I think his point of not wanting the parachute payments to switch from spread over 4 years, as it stands, to spread over 2 years is a fair concern. The rest of his points are largely baseless. The entire point of parachute payments is to prevent relegated teams from smashing into the rocks financially, weighted down by higher salaries (and other related overhead) they may not be able to offload right away. We were able to exercise a large clear out immediately following relegation but other teams haven't been able to do that. It may take a year or two or three to get the wage bill in line with the earnings of the Championship. At present, the average Premier League team earns 55M gbp in tv revenue while the average Championship side earns 2M gbp. Suffering that drop without any sort of cushion could put clubs out of business.
Some teams have attempted to use that money to splash on players and try and win promotion back up straight away, but historically, the odds are against that strategy working. In the last 10 years, only 7 out of 30 relegated teams have won promotion back to the Prem the next season. Two teams managed it in 06/07 and again in 09/10. Only one managed it in 08/09, 11/12 & 13/14. Two of those teams, Newcastle and Sunderland, are sufficiently large enough that they would have had a financial advantage over the Championship sides with or without parachute payments. Birmingham managed to bounce back straight away twice, only to be relegated again both times. Their longest stay in the Prem in that time was 2 seasons. The other 3 teams to pull it off were West Ham, WBA and QPR (this past season).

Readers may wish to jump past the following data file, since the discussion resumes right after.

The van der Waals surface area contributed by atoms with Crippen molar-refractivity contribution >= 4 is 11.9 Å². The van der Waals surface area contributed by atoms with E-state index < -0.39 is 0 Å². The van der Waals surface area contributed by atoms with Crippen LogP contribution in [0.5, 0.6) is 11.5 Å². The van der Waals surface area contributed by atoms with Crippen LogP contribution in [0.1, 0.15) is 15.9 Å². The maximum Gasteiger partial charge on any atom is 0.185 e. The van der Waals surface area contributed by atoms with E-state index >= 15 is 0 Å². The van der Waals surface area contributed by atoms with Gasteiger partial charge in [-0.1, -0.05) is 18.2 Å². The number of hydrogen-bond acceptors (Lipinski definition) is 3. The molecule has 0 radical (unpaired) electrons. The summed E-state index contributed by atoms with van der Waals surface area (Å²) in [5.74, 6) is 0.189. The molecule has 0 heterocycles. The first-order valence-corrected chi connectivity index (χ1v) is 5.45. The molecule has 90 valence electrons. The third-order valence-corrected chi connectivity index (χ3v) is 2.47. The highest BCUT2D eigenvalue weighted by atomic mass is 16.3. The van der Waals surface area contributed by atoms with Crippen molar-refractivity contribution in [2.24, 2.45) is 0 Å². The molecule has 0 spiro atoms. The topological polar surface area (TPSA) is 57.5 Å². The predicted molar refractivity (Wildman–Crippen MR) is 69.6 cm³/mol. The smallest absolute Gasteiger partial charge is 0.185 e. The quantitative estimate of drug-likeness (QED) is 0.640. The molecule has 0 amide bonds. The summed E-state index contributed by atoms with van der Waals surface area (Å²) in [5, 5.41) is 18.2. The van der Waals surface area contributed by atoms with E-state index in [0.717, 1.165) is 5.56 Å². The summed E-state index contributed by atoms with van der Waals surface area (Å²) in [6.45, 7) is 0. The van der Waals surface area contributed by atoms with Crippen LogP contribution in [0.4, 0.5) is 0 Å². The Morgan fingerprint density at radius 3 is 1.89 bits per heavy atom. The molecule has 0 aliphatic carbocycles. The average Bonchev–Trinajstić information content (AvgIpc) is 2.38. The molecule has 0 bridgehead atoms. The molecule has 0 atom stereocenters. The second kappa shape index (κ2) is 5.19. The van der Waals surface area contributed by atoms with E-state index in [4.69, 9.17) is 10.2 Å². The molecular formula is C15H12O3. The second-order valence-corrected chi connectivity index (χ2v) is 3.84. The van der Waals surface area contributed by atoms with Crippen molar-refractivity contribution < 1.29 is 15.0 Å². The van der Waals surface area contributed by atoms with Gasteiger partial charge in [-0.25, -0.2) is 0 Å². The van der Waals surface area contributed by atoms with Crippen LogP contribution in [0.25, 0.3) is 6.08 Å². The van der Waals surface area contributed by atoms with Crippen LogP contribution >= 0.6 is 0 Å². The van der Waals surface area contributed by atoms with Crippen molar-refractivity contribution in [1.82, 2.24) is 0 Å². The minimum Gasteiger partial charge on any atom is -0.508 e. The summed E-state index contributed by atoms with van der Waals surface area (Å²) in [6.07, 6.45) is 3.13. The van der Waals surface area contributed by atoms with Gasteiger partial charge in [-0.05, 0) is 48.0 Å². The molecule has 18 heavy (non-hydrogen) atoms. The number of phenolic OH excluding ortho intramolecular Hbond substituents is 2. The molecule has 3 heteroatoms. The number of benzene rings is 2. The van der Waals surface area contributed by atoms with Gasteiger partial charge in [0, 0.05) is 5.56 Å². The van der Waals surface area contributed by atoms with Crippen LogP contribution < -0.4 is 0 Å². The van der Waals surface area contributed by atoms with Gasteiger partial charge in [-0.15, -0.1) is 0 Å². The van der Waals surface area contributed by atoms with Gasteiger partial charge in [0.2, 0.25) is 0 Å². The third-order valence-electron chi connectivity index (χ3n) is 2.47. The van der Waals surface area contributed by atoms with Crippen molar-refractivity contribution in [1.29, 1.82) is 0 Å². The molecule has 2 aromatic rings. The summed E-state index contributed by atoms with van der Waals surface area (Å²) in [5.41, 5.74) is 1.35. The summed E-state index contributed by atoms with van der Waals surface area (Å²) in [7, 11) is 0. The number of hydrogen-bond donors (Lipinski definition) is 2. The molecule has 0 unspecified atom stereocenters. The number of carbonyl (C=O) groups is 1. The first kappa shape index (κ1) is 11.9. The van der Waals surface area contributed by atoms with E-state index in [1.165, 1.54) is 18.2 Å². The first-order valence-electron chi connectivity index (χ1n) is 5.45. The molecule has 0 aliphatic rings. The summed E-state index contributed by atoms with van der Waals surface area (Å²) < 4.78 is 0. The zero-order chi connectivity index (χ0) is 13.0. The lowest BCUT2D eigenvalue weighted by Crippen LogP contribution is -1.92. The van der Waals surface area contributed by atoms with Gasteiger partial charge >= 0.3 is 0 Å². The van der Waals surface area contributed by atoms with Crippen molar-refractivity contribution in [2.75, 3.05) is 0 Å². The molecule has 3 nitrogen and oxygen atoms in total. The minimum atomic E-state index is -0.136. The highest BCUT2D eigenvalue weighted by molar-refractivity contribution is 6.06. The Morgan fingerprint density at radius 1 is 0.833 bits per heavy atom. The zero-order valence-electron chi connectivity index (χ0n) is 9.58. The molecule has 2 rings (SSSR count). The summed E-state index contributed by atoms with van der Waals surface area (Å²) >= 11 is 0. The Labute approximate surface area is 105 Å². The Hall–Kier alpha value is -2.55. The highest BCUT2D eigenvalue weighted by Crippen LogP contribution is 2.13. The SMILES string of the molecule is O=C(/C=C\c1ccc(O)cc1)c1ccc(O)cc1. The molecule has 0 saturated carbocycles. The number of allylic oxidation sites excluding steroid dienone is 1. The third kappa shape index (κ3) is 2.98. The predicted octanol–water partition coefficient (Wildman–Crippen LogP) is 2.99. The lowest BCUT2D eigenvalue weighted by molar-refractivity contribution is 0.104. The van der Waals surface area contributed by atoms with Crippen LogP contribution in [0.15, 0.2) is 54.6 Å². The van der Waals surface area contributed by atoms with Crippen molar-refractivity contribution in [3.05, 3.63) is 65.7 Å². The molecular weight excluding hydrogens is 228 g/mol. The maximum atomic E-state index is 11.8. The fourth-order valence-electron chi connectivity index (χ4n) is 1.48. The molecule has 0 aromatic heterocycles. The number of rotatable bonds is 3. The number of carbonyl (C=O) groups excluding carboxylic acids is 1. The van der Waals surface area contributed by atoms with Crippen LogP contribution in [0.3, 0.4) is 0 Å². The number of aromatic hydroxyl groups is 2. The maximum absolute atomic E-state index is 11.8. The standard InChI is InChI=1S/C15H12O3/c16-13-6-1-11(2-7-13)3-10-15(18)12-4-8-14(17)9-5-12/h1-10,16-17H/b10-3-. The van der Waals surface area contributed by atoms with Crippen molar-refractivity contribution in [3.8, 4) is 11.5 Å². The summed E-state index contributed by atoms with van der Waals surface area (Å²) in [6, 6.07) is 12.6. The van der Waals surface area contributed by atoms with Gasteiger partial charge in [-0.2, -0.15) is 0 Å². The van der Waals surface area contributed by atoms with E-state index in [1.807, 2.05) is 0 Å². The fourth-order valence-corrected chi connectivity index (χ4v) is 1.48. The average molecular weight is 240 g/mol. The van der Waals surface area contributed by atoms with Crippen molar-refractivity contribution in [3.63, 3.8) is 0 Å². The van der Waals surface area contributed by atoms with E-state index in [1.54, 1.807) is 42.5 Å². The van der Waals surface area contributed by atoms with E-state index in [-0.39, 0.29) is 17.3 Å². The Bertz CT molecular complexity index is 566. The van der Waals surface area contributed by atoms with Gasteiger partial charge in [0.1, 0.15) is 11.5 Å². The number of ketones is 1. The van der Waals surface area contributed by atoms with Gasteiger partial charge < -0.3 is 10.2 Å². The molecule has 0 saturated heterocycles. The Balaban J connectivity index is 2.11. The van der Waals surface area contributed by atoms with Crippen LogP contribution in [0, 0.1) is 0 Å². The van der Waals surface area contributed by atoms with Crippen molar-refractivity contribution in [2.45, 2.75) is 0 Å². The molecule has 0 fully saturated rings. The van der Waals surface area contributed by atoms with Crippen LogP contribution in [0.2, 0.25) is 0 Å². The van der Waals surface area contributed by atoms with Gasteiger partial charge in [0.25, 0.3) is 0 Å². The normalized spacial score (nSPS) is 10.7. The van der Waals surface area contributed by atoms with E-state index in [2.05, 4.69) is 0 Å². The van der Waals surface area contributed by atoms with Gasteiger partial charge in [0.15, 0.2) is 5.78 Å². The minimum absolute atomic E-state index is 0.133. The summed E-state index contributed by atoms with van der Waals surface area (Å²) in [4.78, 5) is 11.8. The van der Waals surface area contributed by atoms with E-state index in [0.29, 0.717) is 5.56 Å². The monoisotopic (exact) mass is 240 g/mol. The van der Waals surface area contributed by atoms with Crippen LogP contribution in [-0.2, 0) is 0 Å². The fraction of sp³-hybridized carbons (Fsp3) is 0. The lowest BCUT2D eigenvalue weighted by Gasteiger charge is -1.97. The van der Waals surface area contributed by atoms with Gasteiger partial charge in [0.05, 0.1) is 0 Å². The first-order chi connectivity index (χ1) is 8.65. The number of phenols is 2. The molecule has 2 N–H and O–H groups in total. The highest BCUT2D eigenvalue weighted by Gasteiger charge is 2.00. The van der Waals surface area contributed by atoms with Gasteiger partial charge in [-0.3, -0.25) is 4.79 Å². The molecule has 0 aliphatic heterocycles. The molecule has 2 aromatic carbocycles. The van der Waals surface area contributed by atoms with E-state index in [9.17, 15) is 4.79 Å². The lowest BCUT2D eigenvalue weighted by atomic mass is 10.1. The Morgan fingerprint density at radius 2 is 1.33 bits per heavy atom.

In 5 of those 10 years, none of the relegated teams won promotion. Going further, of those 30 relegated teams, 11 have yet to make it back to the Prem. Obviously some are more recent, such as Wigan who were relegated in 12/13 and failed to get back straight away. They are among the favorites to contend for promotion this season. Bolton and Blackburn have failed to win promotion in 2 seasons in the Championship. Blackpool has now failed in 3 attempts. That leaves 7 others though who all ran out of parachute payments w/o gaining promotion. Looking further, Leicester just won promotion after being relegated in 03/04. Palace went up in 12/13, 8 years after being relegated. Southampton took 7 years to get back. It took 5 years for Wolves & 6 years for Norwich and both have been relegated again since.